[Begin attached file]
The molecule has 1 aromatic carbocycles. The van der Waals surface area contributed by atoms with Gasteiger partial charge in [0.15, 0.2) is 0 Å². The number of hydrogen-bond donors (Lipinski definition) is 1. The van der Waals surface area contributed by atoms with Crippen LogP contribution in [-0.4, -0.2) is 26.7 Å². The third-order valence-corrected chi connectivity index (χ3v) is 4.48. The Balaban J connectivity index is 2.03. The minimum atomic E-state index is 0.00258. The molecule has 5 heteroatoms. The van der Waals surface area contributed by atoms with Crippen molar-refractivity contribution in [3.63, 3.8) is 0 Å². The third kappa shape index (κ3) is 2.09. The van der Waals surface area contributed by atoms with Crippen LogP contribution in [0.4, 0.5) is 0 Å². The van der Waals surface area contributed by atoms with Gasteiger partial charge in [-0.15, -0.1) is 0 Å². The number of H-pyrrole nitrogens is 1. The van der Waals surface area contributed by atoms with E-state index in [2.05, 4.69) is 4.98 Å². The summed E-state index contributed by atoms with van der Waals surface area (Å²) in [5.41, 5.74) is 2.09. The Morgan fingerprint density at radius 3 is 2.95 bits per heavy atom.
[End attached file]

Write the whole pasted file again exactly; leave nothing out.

The molecule has 1 aromatic carbocycles. The van der Waals surface area contributed by atoms with Gasteiger partial charge in [0.15, 0.2) is 0 Å². The number of hydrogen-bond donors (Lipinski definition) is 1. The van der Waals surface area contributed by atoms with Crippen LogP contribution in [-0.4, -0.2) is 26.7 Å². The third-order valence-corrected chi connectivity index (χ3v) is 4.48. The Balaban J connectivity index is 2.03. The minimum atomic E-state index is 0.00258. The molecule has 5 heteroatoms. The van der Waals surface area contributed by atoms with Crippen molar-refractivity contribution in [3.63, 3.8) is 0 Å². The third kappa shape index (κ3) is 2.09. The van der Waals surface area contributed by atoms with Crippen LogP contribution in [0.4, 0.5) is 0 Å². The van der Waals surface area contributed by atoms with Gasteiger partial charge in [-0.15, -0.1) is 0 Å². The number of H-pyrrole nitrogens is 1. The van der Waals surface area contributed by atoms with E-state index in [2.05, 4.69) is 4.98 Å². The summed E-state index contributed by atoms with van der Waals surface area (Å²) in [5.41, 5.74) is 2.09. The Morgan fingerprint density at radius 3 is 2.95 bits per heavy atom.